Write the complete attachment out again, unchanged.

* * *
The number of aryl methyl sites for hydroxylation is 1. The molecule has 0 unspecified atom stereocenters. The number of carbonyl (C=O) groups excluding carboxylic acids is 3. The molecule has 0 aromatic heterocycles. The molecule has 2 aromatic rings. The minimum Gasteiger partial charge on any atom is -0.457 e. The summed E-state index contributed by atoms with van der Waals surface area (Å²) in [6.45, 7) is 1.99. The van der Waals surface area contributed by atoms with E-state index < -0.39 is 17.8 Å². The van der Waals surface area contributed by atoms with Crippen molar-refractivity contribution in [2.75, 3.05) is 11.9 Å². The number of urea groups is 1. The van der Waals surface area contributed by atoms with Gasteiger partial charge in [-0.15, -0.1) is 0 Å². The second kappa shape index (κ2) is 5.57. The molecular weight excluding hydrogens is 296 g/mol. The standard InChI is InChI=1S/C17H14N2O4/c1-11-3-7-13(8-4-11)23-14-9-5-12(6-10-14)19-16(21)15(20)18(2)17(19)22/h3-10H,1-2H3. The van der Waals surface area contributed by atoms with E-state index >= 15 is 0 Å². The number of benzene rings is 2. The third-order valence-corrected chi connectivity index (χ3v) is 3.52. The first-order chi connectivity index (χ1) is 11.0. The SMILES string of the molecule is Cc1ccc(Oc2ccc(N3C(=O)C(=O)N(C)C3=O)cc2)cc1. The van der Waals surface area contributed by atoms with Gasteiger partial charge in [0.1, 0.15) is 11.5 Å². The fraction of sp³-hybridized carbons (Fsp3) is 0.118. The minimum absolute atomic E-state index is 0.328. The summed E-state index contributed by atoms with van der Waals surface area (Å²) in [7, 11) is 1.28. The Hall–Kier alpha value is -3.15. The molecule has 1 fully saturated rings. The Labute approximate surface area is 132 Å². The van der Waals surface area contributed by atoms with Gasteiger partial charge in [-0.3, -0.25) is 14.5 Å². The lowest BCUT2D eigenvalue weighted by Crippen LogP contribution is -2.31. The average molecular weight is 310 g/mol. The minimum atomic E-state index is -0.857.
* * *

The number of aryl methyl sites for hydroxylation is 1. The molecule has 0 unspecified atom stereocenters. The number of carbonyl (C=O) groups excluding carboxylic acids is 3. The molecule has 0 aromatic heterocycles. The molecule has 2 aromatic rings. The minimum Gasteiger partial charge on any atom is -0.457 e. The summed E-state index contributed by atoms with van der Waals surface area (Å²) in [6.45, 7) is 1.99. The van der Waals surface area contributed by atoms with E-state index < -0.39 is 17.8 Å². The van der Waals surface area contributed by atoms with Crippen molar-refractivity contribution in [2.75, 3.05) is 11.9 Å². The number of urea groups is 1. The van der Waals surface area contributed by atoms with Gasteiger partial charge in [-0.15, -0.1) is 0 Å². The second kappa shape index (κ2) is 5.57. The molecular weight excluding hydrogens is 296 g/mol. The standard InChI is InChI=1S/C17H14N2O4/c1-11-3-7-13(8-4-11)23-14-9-5-12(6-10-14)19-16(21)15(20)18(2)17(19)22/h3-10H,1-2H3. The van der Waals surface area contributed by atoms with E-state index >= 15 is 0 Å². The number of benzene rings is 2. The third-order valence-corrected chi connectivity index (χ3v) is 3.52. The first-order chi connectivity index (χ1) is 11.0. The SMILES string of the molecule is Cc1ccc(Oc2ccc(N3C(=O)C(=O)N(C)C3=O)cc2)cc1. The van der Waals surface area contributed by atoms with Gasteiger partial charge in [0.1, 0.15) is 11.5 Å². The fraction of sp³-hybridized carbons (Fsp3) is 0.118. The minimum absolute atomic E-state index is 0.328. The summed E-state index contributed by atoms with van der Waals surface area (Å²) in [7, 11) is 1.28. The Hall–Kier alpha value is -3.15. The molecule has 1 fully saturated rings. The Labute approximate surface area is 132 Å². The van der Waals surface area contributed by atoms with Gasteiger partial charge in [-0.3, -0.25) is 14.5 Å². The lowest BCUT2D eigenvalue weighted by Crippen LogP contribution is -2.31. The average molecular weight is 310 g/mol. The minimum atomic E-state index is -0.857.